Monday, July 24, 2006

Changing The Channel

Either this headline indicates that this space has a reader at CNN, or the boredom of the remote-control warriors I posted about here is becoming painfully obvious. Whichever the case, we've reached the point at which the word "forgotten" is popping up in public discourse to describe Iraq. Incredible, isn't it? By the way, what does that make Afghanistan?

When Bill Clinton was first elected, there was a lot of commentary about how the baby boomer generation finally had one of its own in the Oval Office. That generation---the planners, the enablers, and yes the "faster, please" opiners---now has its first major war on its résumé. To the extent there's a gap between the immutable realities of war and the remote-control generation's short attention span and desire for immediate gratification, what are the implications for U.S. foreign policy and military strategy in the future?


Anonymous Anonymous said...

google 'truman doctrine'to start..

"The initial build-up of the UN in U.S. public opinion was so tremendous that it is possibly true, as is frequently alleged, that we have no choice but to make it the cornerstone of our policy in this post-hostilities period. Occasionally, it has served a useful purpose. But by and large it has created more problems than it has solved, and has led to a considerable dispersal of our diplomatic effort. And in our efforts to use the UN majority for major political purposes we are playing with a dangerous weapon which may some day turn against us. This is a situation, which warrants most careful study and foresight on our part." (George Kennan 1948)

7/24/2006 8:25 PM  
Anonymous ctbill said...

Interesting question, certainly an issue to think about. Will planners continue to operate on pre-Boomer assumptions (as I think they have re: Iraq) or will policy change to match rapidly changing social values?

7/24/2006 8:25 PM  
Anonymous Anonymous said...

"To the extent there's a gap between the immutable realities of war and the remote-control generation's short attention span and desire for immediate gratification, what are the implications for U.S. foreign policy and military strategy in the future?"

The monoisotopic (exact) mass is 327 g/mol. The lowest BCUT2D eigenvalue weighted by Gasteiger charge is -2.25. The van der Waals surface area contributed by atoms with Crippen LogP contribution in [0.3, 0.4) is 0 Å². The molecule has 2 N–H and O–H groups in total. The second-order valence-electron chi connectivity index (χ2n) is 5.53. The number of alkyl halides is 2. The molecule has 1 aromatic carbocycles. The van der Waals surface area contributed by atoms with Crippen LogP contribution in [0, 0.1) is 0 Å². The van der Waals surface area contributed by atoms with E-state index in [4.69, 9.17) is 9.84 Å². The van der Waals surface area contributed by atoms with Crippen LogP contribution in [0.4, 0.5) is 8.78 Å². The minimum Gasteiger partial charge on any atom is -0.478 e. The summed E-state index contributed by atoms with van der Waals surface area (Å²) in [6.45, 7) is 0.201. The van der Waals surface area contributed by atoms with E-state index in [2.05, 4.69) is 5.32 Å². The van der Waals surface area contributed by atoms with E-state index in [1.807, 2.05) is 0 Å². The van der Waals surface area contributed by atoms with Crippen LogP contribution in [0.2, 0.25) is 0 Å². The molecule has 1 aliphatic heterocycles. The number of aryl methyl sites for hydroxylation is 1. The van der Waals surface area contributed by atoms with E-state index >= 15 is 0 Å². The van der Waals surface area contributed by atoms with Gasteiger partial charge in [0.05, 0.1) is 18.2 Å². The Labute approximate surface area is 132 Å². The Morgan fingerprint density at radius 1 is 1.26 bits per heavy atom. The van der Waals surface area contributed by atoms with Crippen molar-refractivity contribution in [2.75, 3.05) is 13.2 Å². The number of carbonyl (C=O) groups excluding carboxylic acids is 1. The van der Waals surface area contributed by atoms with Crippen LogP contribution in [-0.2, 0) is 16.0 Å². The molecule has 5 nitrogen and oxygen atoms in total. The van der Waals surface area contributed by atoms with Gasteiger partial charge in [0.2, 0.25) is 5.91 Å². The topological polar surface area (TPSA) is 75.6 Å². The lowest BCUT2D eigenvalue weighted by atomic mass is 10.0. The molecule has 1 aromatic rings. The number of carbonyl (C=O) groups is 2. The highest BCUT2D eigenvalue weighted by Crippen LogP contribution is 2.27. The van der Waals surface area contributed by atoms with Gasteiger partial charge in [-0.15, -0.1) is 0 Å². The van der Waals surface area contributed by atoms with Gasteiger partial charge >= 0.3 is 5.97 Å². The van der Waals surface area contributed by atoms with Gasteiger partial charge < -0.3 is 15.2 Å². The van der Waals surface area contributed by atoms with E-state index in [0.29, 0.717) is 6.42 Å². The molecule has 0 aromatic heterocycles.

I'm not so sure we can lay all the blame squarely on the need for immediate gratification. It's interesting to note that for those wars where the American public was fully aware of the need for war, it's desired outcome and potential risks, we rallied to the cause - and then some. Whether you agree or disagree with the need for Iraq and Afghanistan, it's difficult to dismiss the way the American public was led astray in the weeks and months leading up to the invasion. Like FDR's fireside chats, someone should have sat down with the American public and stated matter-of-factly, "This is a new kind of enemy. Defeating this enemy will require new tactics. Our aim is not only to defeat the enemy but the social, political, and religious struggles from which this enemy arises. It will be exceedingly difficult. It will take a very, very long time. It will be anything but easy." Had such words been spoken, debated, and ultimately assimilated into the national consciousness, it would have taken us longer to go to war - perhaps another 9/11 - but once there, we would see it through.

FDR understood that democracy must do what it does best; it must lose itself to save itself.

7/24/2006 9:02 PM  
Anonymous Anonymous said...

I wouldn't count on the boomers engaging in any self analysis regarding this issue, they are too busy trying to figure out how their "Faustian bargain" has gone so wrong.